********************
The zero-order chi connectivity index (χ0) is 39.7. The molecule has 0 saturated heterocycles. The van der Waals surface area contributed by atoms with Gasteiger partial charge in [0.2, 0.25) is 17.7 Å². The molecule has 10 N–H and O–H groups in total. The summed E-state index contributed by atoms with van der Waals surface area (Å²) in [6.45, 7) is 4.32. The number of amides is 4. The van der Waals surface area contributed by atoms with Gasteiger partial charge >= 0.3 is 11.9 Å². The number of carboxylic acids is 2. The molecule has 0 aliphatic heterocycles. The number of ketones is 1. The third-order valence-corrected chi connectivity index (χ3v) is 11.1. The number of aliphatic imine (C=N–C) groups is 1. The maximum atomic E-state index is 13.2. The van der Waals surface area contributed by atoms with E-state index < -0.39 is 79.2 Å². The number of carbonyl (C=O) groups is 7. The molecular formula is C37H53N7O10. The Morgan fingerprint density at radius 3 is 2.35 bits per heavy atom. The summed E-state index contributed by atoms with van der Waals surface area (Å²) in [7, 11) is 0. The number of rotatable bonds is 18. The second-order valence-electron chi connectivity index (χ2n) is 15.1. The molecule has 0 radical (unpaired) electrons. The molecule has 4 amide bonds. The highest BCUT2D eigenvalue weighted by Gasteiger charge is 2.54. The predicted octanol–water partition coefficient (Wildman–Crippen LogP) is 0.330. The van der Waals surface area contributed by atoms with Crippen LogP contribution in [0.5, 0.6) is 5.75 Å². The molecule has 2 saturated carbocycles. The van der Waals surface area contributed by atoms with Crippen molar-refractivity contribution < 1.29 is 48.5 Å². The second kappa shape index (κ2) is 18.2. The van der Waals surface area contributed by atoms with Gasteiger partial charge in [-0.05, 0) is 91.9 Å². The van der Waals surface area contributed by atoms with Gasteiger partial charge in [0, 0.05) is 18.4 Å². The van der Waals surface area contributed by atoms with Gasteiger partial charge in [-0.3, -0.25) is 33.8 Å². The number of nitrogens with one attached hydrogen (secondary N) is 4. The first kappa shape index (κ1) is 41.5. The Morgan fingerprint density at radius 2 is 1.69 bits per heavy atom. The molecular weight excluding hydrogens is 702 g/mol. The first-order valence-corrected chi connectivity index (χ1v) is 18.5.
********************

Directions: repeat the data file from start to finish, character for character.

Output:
The zero-order chi connectivity index (χ0) is 39.7. The molecule has 0 saturated heterocycles. The van der Waals surface area contributed by atoms with Gasteiger partial charge in [0.2, 0.25) is 17.7 Å². The molecule has 10 N–H and O–H groups in total. The summed E-state index contributed by atoms with van der Waals surface area (Å²) in [6.45, 7) is 4.32. The number of amides is 4. The van der Waals surface area contributed by atoms with Gasteiger partial charge >= 0.3 is 11.9 Å². The number of carboxylic acids is 2. The molecule has 0 aliphatic heterocycles. The number of ketones is 1. The third-order valence-corrected chi connectivity index (χ3v) is 11.1. The number of aliphatic imine (C=N–C) groups is 1. The maximum atomic E-state index is 13.2. The van der Waals surface area contributed by atoms with E-state index < -0.39 is 79.2 Å². The number of carbonyl (C=O) groups is 7. The molecular formula is C37H53N7O10. The Morgan fingerprint density at radius 3 is 2.35 bits per heavy atom. The summed E-state index contributed by atoms with van der Waals surface area (Å²) in [7, 11) is 0. The number of rotatable bonds is 18. The second-order valence-electron chi connectivity index (χ2n) is 15.1. The molecule has 0 radical (unpaired) electrons. The molecule has 4 amide bonds. The highest BCUT2D eigenvalue weighted by Gasteiger charge is 2.54. The predicted octanol–water partition coefficient (Wildman–Crippen LogP) is 0.330. The van der Waals surface area contributed by atoms with Crippen LogP contribution in [0.5, 0.6) is 5.75 Å². The molecule has 2 saturated carbocycles. The van der Waals surface area contributed by atoms with Crippen molar-refractivity contribution < 1.29 is 48.5 Å². The second kappa shape index (κ2) is 18.2. The van der Waals surface area contributed by atoms with Gasteiger partial charge in [-0.05, 0) is 91.9 Å². The van der Waals surface area contributed by atoms with Gasteiger partial charge in [0, 0.05) is 18.4 Å². The van der Waals surface area contributed by atoms with Gasteiger partial charge in [-0.3, -0.25) is 33.8 Å². The number of nitrogens with one attached hydrogen (secondary N) is 4. The first kappa shape index (κ1) is 41.5. The Morgan fingerprint density at radius 2 is 1.69 bits per heavy atom. The molecular weight excluding hydrogens is 702 g/mol. The first-order valence-corrected chi connectivity index (χ1v) is 18.5.